by Denise Flores
[Editor’s Note: Denise wrote the following in 2007 at age 14 based on conversations she had with her mother, a U.S. Army surgical technician]
Plagued with stories of the war in Iraq, the news regurgitates similar headlines, focusing solely on the soldiers fighting on the front lines, in immediate danger.
What happens to those soldiers that are wounded, dying? Is there no recognition for the countless men and women whose only job is to save the lives of others? The military medical personnel serving their time in Iraq are just as important as any other soldier serving our country.
My mother, SSG Velez, is a surgical technician in the Army, and not to hear recognition for her and others like her is very disconcerting. She has had to face many trials during her term in Iraq but one, in particular, seems to always stay at the forefront of her mind:
After placing her book into the small makeshift nightstand, my mother took a peek at the clock. It was already 10 pm.
“Night, Donna.” She told her roommate as she tucked herself under the covers. “Let’s hope this is a quiet night. Seems almost as if something is just waiting to happen…” She recorded her words inside her head, drying the unease they presented as they dripped from her lips.
Donna added. “You’re right. It seems like it’s been quiet for a while. Something is due to happen any day now.”
Ironically, at four in the morning, they hear the blaring of sirens and the overhead alarm announcing a MASCAL– a mass casualty event.
Her heart was pounding as her training and instincts kicked in. During MASCALs it is imperative the surgical teams go directly to the hospital. Throwing on her PT shirt and shorts, hastily sticking her feet in her sneakers and whipping her hair in a messy bun, she grabbed her weapon and dashed to the medical facility.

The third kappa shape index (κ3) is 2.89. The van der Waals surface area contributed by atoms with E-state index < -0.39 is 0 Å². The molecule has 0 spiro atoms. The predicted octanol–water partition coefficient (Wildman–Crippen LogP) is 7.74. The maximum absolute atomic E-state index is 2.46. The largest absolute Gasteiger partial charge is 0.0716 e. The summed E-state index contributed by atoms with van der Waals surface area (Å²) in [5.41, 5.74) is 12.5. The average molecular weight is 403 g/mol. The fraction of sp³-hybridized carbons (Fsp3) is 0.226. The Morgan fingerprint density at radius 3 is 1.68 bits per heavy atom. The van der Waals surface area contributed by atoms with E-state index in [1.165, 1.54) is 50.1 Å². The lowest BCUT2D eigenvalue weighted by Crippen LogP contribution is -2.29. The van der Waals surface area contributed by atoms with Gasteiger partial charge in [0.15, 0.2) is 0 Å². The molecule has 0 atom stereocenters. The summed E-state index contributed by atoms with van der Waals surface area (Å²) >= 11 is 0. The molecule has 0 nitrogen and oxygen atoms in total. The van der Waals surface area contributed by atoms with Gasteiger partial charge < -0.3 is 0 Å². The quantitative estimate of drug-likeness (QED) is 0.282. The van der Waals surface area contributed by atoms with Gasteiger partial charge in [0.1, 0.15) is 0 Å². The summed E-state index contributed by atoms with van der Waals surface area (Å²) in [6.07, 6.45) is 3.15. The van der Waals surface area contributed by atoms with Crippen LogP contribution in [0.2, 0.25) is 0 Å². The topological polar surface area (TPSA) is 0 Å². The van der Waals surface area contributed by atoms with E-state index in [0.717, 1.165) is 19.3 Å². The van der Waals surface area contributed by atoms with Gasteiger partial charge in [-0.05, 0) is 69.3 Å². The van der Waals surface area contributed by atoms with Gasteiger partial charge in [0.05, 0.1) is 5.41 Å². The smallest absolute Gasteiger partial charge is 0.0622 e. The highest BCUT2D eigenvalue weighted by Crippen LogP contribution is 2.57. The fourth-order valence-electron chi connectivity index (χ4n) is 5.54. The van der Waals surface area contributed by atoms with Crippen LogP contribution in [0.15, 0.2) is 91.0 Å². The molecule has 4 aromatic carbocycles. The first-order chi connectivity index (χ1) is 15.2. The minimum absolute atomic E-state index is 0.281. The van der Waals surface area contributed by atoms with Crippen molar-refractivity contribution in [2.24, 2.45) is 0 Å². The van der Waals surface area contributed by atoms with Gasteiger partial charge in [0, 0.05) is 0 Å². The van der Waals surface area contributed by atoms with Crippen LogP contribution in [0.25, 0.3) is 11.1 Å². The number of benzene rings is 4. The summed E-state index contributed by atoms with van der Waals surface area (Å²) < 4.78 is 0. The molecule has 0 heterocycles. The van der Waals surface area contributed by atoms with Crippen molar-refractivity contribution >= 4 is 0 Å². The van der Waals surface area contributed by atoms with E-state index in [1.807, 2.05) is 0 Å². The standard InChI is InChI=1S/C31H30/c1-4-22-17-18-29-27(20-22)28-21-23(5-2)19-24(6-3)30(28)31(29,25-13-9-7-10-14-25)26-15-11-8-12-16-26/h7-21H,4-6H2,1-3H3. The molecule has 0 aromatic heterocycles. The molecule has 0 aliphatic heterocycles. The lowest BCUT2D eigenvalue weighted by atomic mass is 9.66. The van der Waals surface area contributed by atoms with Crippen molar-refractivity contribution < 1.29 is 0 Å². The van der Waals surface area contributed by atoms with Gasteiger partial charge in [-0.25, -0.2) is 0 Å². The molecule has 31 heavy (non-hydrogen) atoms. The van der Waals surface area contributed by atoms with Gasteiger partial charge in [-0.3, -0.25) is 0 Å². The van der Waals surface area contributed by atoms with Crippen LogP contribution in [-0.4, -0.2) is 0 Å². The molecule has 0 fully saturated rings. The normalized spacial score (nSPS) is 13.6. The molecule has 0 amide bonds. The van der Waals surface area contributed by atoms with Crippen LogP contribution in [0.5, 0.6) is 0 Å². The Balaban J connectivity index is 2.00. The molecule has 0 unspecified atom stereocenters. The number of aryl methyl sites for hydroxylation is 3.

Thankfully, the hospital was located just across the street. With her flashlight attached to her weapon she had no problem making her way. Her shadow indistinguishable in the darkness, the sound of her sneakers’ contact against the sharp gravel was the only allusion to movement.
Clearing her weapon prior to going inside, she made it inside the hospital.
The operating room was a fluster of exhausted bodies by the time she reached her destination. Assignments were being announced, teams made. My mother was paired with Dr. Lee, the orthopedic surgeon.
As the surigcal technicain she prepare the supplies in order: casting material for splints, ace bandages, gauzes, betadine solution. Even the water bucket was ready to dip the splinting material.
There’s not time to waste during a MASCAL.
“You ready, partner?” Dr. Lee asked, after a long sigh.
“Yes, Sir. I am. Got all our stuff ready to go.”
“Follow my lead,” he directed. “As soon as they start bringing the casualties in, we do our rapid assessment and reassess any ortho injuries.”
“Got it, Sir. I’m on it.”
Not ten minutes after that the first helicopter landed with six patients. Not a single one of the surgical team knew that they were all children. My mother was caught off guard and it hit her hard. Pushing back the tears she put her focus on helping Dr. Lee.
A little boy about twelve, with the body of an eight-year-old, was their first patient. Both legs were wrapped in gauze, drenched in crimson blood. Not a single bit of the original color of the cottony fabric showed through.
It was her job to cut through the gauze so that Dr. Lee could check the damage and see if it was something orthopedic that they could treat in the OR.
“You do the left. I do the right,” he told her.
“Not a problem, Sir.” She grabbed the bandage scissors from her pocket and began cutting. The more she cut the more blood seemed to pour steadily from the wound.
She looked up at Dr. Lee. “Sir, do you want me to keep cutting?”
“Yes, go ahead. You got this.”